Here are some of my workshop and furniture projects. Click on any of the photos to see more details.
It took 27 years to build this desk. It started as a computer desk in the early 90s for my Commodore-64. I had completed the body of the desk, but not the drawers (see right-most photo) when we moved to a new town, started a new job, and got more and more busy with kids’ activities, volunteer work, etc. I put the desk project on hold while we worked on our new house. The desk was adequate (but tacky looking) with its stackable plastic drawer units (see right-most photo). Finally, I decided to buy the necessary materials and complete the project. The drawer boxes are maple with dovetailed corners and soft-closing drawer glides. I updated the 90s design to include articulating monitor stands, cable management channels and grommets, and (after I took these photos) reconfigurable dividers in the drawers. Time will tell if it makes me more efficient.
I rarely build anything from someone else’s plans; this was an exception. I built two ladder shelves from Wood Magazine plans and finished them to match my desk. Maybe now I can get organized!
I built the router table to facilitate building raised-panel doors and partitions for kitchen and utility room remodeling projects. I included several small drawers for router bit and accessory storage. Dust collection works great, both above and below the router.
My grinder and various grinding jigs and supplies took up valuable workbench space. I built this cart for the grinder and now store sharpening supplies, lathe tool rests, and can roll it out of the way when I am not using it.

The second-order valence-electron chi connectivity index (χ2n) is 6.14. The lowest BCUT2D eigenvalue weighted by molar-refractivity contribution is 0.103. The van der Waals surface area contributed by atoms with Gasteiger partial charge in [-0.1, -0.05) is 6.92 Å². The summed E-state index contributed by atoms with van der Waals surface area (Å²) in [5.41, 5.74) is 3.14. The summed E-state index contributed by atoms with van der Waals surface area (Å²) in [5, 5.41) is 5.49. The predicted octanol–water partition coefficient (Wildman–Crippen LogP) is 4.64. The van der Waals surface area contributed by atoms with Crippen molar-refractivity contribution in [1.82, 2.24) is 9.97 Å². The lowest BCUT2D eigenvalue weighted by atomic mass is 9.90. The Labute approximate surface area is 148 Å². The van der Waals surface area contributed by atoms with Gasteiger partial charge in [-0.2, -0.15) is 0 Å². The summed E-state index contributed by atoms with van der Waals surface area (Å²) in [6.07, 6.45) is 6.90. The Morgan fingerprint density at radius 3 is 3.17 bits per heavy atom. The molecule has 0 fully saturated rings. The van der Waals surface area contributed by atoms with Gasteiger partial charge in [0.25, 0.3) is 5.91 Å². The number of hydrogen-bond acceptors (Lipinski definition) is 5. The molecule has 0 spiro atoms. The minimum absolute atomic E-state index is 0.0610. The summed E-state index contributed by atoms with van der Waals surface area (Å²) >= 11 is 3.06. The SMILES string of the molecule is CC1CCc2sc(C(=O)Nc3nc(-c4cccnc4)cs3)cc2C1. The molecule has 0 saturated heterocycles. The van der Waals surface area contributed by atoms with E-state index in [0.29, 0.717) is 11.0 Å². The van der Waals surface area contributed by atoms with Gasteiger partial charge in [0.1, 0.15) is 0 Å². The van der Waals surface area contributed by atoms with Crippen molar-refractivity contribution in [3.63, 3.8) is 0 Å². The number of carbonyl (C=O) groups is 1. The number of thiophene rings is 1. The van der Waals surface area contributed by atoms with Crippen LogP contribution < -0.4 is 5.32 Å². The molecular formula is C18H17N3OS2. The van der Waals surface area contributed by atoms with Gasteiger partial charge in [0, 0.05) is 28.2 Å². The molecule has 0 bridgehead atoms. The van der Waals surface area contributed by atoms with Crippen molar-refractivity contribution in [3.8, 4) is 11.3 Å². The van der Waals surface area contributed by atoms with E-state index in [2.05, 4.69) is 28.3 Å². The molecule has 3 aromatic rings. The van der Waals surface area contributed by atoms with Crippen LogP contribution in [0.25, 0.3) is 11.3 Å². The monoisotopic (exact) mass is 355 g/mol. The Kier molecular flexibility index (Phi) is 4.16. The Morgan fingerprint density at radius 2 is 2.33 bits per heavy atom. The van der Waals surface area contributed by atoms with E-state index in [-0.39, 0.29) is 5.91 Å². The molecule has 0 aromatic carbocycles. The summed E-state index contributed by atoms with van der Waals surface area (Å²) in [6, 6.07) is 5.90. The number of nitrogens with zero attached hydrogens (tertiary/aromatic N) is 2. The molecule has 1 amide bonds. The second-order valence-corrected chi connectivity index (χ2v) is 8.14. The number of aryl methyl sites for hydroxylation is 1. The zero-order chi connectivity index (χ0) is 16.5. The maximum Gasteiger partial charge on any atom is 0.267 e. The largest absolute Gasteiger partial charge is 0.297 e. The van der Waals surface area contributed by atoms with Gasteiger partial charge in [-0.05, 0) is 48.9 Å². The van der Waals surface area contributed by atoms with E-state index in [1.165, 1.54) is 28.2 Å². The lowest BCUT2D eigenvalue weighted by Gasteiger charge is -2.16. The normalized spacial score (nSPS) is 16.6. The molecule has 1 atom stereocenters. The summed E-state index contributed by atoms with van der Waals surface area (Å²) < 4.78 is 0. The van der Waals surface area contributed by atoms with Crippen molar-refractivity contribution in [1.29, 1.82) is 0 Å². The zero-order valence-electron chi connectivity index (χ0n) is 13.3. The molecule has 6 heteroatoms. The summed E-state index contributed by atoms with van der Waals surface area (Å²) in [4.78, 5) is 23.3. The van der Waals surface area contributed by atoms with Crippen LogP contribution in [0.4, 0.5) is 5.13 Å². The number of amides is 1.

These “bench-top” sanders consumed most of one workbench until I built this cart. The two-level design allows both sander table work surfaces to be at the same height. The height is just right to reduce backache from long periods of sanding. I built in plenty of storage for sanding belts, disks, and accessories.
Compressor / Vacuum Pump Cart
I bought a vacuum pump for use with vacuum chucks on my lathe. I built this cart to house the pump and my air compressor to keep the relatively clean and out of the way. I can control both machines from the front panel, and hoses and supplies are stored in the two drawers. As a bonus, I can use the top of the cart to lay lathe tools while I’m working on a project. The cart rolls out of the way under my large workbench when I am not using it.
I built seven drawers with custom drawer dividers for the workbench I use for assembling woodturning projects. In addition, I made drawer dividers for my main workbench. The unretouched middle photo shows the “before” view of my top workbench drawer, with the right-most photo showing the “after” view. Now I can find the torx screwdrivers, the metric allen wrenches, and the other tools that always disappeared in the dark shadows near the rear of the drawer. Now I am running out of excuses for not starting those minor repair projects that always seem to arise.